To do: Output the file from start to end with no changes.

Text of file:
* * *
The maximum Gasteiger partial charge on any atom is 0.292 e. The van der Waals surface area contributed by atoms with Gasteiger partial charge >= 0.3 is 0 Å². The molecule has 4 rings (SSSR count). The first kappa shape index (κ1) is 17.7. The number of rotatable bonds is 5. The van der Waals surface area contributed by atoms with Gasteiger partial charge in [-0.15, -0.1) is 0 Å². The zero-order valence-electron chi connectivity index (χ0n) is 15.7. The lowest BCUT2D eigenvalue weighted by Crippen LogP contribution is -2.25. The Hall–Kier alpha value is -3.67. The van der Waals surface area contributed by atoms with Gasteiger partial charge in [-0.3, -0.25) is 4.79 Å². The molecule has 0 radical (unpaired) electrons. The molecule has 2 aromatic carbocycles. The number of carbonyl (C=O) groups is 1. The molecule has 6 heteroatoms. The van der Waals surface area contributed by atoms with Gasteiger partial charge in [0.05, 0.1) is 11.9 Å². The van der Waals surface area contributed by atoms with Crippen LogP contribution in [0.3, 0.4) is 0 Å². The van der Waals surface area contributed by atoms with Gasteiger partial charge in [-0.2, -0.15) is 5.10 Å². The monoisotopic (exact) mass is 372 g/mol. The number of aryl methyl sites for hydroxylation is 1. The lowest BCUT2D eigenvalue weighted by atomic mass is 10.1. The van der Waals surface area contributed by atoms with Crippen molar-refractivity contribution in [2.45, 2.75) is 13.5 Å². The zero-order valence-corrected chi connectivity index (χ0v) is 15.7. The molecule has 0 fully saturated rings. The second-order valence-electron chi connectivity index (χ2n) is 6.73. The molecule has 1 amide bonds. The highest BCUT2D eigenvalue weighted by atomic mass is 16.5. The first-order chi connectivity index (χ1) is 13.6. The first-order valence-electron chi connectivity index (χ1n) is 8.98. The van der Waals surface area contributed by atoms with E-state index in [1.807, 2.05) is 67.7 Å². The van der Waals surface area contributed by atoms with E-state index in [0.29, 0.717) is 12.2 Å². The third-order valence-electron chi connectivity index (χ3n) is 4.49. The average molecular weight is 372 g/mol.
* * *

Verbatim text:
The maximum Gasteiger partial charge on any atom is 0.292 e. The van der Waals surface area contributed by atoms with Gasteiger partial charge >= 0.3 is 0 Å². The molecule has 4 rings (SSSR count). The first kappa shape index (κ1) is 17.7. The number of rotatable bonds is 5. The van der Waals surface area contributed by atoms with Gasteiger partial charge in [-0.15, -0.1) is 0 Å². The zero-order valence-electron chi connectivity index (χ0n) is 15.7. The lowest BCUT2D eigenvalue weighted by Crippen LogP contribution is -2.25. The Hall–Kier alpha value is -3.67. The van der Waals surface area contributed by atoms with Gasteiger partial charge in [-0.3, -0.25) is 4.79 Å². The molecule has 0 radical (unpaired) electrons. The molecule has 2 aromatic carbocycles. The number of carbonyl (C=O) groups is 1. The molecule has 6 heteroatoms. The van der Waals surface area contributed by atoms with Gasteiger partial charge in [0.05, 0.1) is 11.9 Å². The van der Waals surface area contributed by atoms with Crippen LogP contribution in [0.3, 0.4) is 0 Å². The van der Waals surface area contributed by atoms with Gasteiger partial charge in [-0.2, -0.15) is 5.10 Å². The monoisotopic (exact) mass is 372 g/mol. The number of aryl methyl sites for hydroxylation is 1. The lowest BCUT2D eigenvalue weighted by atomic mass is 10.1. The van der Waals surface area contributed by atoms with Crippen molar-refractivity contribution in [2.45, 2.75) is 13.5 Å². The zero-order valence-corrected chi connectivity index (χ0v) is 15.7. The molecule has 0 fully saturated rings. The second-order valence-electron chi connectivity index (χ2n) is 6.73. The molecule has 1 amide bonds. The highest BCUT2D eigenvalue weighted by atomic mass is 16.5. The first-order chi connectivity index (χ1) is 13.6. The first-order valence-electron chi connectivity index (χ1n) is 8.98. The van der Waals surface area contributed by atoms with E-state index in [1.807, 2.05) is 67.7 Å². The van der Waals surface area contributed by atoms with E-state index in [0.29, 0.717) is 12.2 Å². The third-order valence-electron chi connectivity index (χ3n) is 4.49. The average molecular weight is 372 g/mol.